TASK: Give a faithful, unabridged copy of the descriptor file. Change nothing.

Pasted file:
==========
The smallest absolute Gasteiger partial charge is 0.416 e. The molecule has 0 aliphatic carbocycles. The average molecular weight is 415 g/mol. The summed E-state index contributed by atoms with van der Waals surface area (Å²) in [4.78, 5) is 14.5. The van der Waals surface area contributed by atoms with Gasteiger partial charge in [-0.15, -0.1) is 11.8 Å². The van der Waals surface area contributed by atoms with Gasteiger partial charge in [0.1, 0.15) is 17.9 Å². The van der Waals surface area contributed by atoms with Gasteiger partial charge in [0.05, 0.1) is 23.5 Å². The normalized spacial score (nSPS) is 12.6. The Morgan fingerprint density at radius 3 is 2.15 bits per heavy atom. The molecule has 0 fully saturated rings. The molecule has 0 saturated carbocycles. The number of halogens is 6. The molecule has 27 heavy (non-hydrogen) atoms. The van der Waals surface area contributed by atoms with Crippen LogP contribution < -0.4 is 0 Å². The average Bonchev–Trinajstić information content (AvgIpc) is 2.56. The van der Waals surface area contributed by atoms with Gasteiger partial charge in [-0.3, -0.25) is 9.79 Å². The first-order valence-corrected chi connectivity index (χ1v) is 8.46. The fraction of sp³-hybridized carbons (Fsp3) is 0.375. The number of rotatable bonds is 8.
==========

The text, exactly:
The smallest absolute Gasteiger partial charge is 0.416 e. The molecule has 0 aliphatic carbocycles. The average molecular weight is 415 g/mol. The summed E-state index contributed by atoms with van der Waals surface area (Å²) in [4.78, 5) is 14.5. The van der Waals surface area contributed by atoms with Gasteiger partial charge in [-0.15, -0.1) is 11.8 Å². The van der Waals surface area contributed by atoms with Gasteiger partial charge in [0.1, 0.15) is 17.9 Å². The van der Waals surface area contributed by atoms with Gasteiger partial charge in [0.05, 0.1) is 23.5 Å². The normalized spacial score (nSPS) is 12.6. The Morgan fingerprint density at radius 3 is 2.15 bits per heavy atom. The molecule has 0 fully saturated rings. The molecule has 0 saturated carbocycles. The number of halogens is 6. The molecule has 27 heavy (non-hydrogen) atoms. The van der Waals surface area contributed by atoms with Crippen LogP contribution < -0.4 is 0 Å². The average Bonchev–Trinajstić information content (AvgIpc) is 2.56. The van der Waals surface area contributed by atoms with Gasteiger partial charge in [-0.3, -0.25) is 9.79 Å². The first-order valence-corrected chi connectivity index (χ1v) is 8.46. The fraction of sp³-hybridized carbons (Fsp3) is 0.375. The number of rotatable bonds is 8.